NFL has never been better, except for one thing

"Annual Meeting" painted a picture of peace and prosperity


GREEN BAY—The NFL has never been better. That simple fact resonated loudest at this week's "Annual Meeting" in Orlando.

On what is that judgment based? Begin with revenue. It's never been better.

Professional football is a business and businesses are about balancing revenues vs. expenditures. When you see the degree to which the NFL spends money, it's obvious revenues are strong.

The league has new TV deals and they just keep getting bigger. NFL Network, whose startup costs made it a money pit in the network's early days, is now closing on the grand vision Paul Tagliabue had for it when he persuaded owners to fund it. The TV situation is to point that the league has been able to blend NFL Network into its contract with CBS, which gives NFL Network major network status.

On the legal front, there is harmony. There are no Al Davis types within the current ownership, threatening to sue the league or challenge its orders. Los Angeles still needs to be addressed, but Commissioner Roger Goodell said the league is merely waiting for the right stadium deal before it commits a team to LA. It'll happen.

The concussion lawsuit that was the league's gravest challenge a year ago at this time has by and large been settled; the league can handle any possible adjustment of the award.

There's strong evidence the league has a handle on the concussion problem and head injury may not be as much of an issue heading into the 2014 season as it was going into last season. The players are on board with Goodell's change-the-culture edict, which further underscores the harmony the league is experiencing.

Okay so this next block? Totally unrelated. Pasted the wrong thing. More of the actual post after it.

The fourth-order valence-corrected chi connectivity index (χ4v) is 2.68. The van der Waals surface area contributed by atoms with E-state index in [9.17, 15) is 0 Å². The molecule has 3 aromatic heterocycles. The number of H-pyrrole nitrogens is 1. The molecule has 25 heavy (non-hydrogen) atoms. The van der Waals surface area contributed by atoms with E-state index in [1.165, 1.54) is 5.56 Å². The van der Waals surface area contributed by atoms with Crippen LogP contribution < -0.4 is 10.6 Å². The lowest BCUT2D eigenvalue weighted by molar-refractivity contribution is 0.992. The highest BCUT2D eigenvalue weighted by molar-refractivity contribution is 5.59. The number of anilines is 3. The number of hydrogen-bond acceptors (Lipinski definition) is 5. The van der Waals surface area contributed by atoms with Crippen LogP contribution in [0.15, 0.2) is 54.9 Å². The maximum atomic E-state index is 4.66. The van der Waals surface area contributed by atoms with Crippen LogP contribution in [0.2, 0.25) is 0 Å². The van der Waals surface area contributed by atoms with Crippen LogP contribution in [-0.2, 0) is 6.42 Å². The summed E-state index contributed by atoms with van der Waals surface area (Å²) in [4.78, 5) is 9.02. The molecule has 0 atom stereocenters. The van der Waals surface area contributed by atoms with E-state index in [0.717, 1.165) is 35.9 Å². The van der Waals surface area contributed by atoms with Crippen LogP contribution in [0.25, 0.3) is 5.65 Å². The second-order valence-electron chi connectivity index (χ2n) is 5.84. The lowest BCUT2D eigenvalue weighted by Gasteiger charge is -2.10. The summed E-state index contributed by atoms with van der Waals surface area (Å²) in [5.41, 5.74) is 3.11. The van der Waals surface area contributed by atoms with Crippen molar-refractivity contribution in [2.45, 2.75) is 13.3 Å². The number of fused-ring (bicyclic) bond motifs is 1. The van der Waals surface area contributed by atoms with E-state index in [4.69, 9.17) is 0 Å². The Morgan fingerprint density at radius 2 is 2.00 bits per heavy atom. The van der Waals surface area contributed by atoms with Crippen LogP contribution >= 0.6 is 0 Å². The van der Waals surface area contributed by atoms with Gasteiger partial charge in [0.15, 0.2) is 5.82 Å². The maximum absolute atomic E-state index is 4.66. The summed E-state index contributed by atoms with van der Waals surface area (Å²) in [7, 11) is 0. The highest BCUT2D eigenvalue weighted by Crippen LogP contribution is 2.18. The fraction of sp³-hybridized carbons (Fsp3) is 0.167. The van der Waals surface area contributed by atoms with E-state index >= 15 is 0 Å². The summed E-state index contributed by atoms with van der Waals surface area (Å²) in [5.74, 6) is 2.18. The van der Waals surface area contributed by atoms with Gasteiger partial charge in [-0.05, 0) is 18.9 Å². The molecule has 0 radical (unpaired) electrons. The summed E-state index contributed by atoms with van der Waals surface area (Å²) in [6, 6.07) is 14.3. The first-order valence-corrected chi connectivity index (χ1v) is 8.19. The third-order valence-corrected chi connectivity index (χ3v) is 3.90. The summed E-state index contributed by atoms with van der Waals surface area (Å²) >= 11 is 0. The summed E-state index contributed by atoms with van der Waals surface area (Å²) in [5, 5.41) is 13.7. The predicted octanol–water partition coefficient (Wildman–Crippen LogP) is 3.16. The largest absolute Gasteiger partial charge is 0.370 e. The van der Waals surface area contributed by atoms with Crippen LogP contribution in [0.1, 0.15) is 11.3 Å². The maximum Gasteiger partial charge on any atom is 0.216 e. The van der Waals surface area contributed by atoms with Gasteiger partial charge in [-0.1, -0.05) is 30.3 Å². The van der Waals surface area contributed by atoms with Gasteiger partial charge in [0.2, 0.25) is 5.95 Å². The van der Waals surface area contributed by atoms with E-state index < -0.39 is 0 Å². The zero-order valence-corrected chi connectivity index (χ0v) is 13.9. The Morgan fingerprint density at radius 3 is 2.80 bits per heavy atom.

Yes, the game is changing. It's change that, at first, frightened everyone. Will the fans accept the change? Will the fans buy a kinder, gentler game? The answer would appear to be yes to both questions. That's why smiles dominated the Ritz-Carlton Hotel this week.

Fans want to be entertained and entertainment is what the NFL does best. It is possibly this nation's finest form of entertainment, and the continued growth of the NFL's popularity says everything about it having turned the corner in this most major event in the evolution of the game.

What fans don't want is for their children to play the game, and that's the biggest and maybe the only truly threatening problem the NFL is facing this spring. The fallout from having aggressively addressed the concussion problem was that in doing so the league exposed the ugly side of football. It exposed to mother and fathers nationwide the dangers of allowing their children to play the game they love to watch others play.

Youth participation is in decline. Forget Richie Incognito and Jonathan Martin. That's a minor problem compared to a nation of children who are being driven past the football field on the way to the soccer field. It's a trend that must be reversed.

The popularity of any game at the professional level is directly linked to its popularity on the amateur level. That's why the NFL is pushing the "Play 60" youth football movement with the same intensity with which the league launched not too many years ago.

"Play 60" will paint a picture of safety. It will attempt to erase the damage caused by concussion awareness, the class-action concussion suit by former players, the unchallenged veracity of the novel "League of Denial," Brandon Meriweather and all of those hits on defenseless receivers that continued to dog the game in 2013. "Play 60" is football for boys and girls. "Play 60" is football for the whole family.

Selling it is the last hurdle. It might be the biggest hurdle.

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